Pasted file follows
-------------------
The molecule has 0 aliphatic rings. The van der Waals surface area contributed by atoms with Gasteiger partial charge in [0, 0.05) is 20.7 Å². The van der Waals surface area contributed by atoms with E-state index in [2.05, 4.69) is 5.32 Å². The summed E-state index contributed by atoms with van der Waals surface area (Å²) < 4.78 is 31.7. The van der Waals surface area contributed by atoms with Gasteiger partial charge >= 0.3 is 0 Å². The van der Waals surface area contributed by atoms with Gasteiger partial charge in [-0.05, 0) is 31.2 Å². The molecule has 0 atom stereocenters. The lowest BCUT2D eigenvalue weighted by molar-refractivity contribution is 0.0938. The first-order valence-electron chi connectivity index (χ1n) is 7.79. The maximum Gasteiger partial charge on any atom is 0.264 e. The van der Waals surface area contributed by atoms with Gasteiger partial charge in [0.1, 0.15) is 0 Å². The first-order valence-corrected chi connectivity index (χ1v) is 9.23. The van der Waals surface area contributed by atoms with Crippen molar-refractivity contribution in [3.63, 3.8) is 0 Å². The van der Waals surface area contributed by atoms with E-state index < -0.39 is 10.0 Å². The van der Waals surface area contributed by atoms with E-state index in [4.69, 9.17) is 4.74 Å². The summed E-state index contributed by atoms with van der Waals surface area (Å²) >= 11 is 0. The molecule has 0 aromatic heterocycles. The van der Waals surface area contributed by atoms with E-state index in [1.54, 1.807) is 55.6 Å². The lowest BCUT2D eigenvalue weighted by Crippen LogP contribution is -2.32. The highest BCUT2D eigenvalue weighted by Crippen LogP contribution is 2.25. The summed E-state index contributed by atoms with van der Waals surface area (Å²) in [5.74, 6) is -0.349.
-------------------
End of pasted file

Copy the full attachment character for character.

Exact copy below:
The molecule has 0 aliphatic rings. The van der Waals surface area contributed by atoms with Gasteiger partial charge in [0, 0.05) is 20.7 Å². The van der Waals surface area contributed by atoms with E-state index in [2.05, 4.69) is 5.32 Å². The summed E-state index contributed by atoms with van der Waals surface area (Å²) < 4.78 is 31.7. The van der Waals surface area contributed by atoms with Gasteiger partial charge >= 0.3 is 0 Å². The van der Waals surface area contributed by atoms with Gasteiger partial charge in [-0.05, 0) is 31.2 Å². The molecule has 0 atom stereocenters. The lowest BCUT2D eigenvalue weighted by molar-refractivity contribution is 0.0938. The first-order valence-electron chi connectivity index (χ1n) is 7.79. The maximum Gasteiger partial charge on any atom is 0.264 e. The van der Waals surface area contributed by atoms with Gasteiger partial charge in [0.1, 0.15) is 0 Å². The first-order valence-corrected chi connectivity index (χ1v) is 9.23. The van der Waals surface area contributed by atoms with Crippen molar-refractivity contribution in [3.63, 3.8) is 0 Å². The van der Waals surface area contributed by atoms with E-state index < -0.39 is 10.0 Å². The van der Waals surface area contributed by atoms with E-state index in [4.69, 9.17) is 4.74 Å². The summed E-state index contributed by atoms with van der Waals surface area (Å²) >= 11 is 0. The molecule has 0 aromatic heterocycles. The van der Waals surface area contributed by atoms with E-state index in [1.54, 1.807) is 55.6 Å². The lowest BCUT2D eigenvalue weighted by Crippen LogP contribution is -2.32. The highest BCUT2D eigenvalue weighted by Crippen LogP contribution is 2.25. The summed E-state index contributed by atoms with van der Waals surface area (Å²) in [5.74, 6) is -0.349.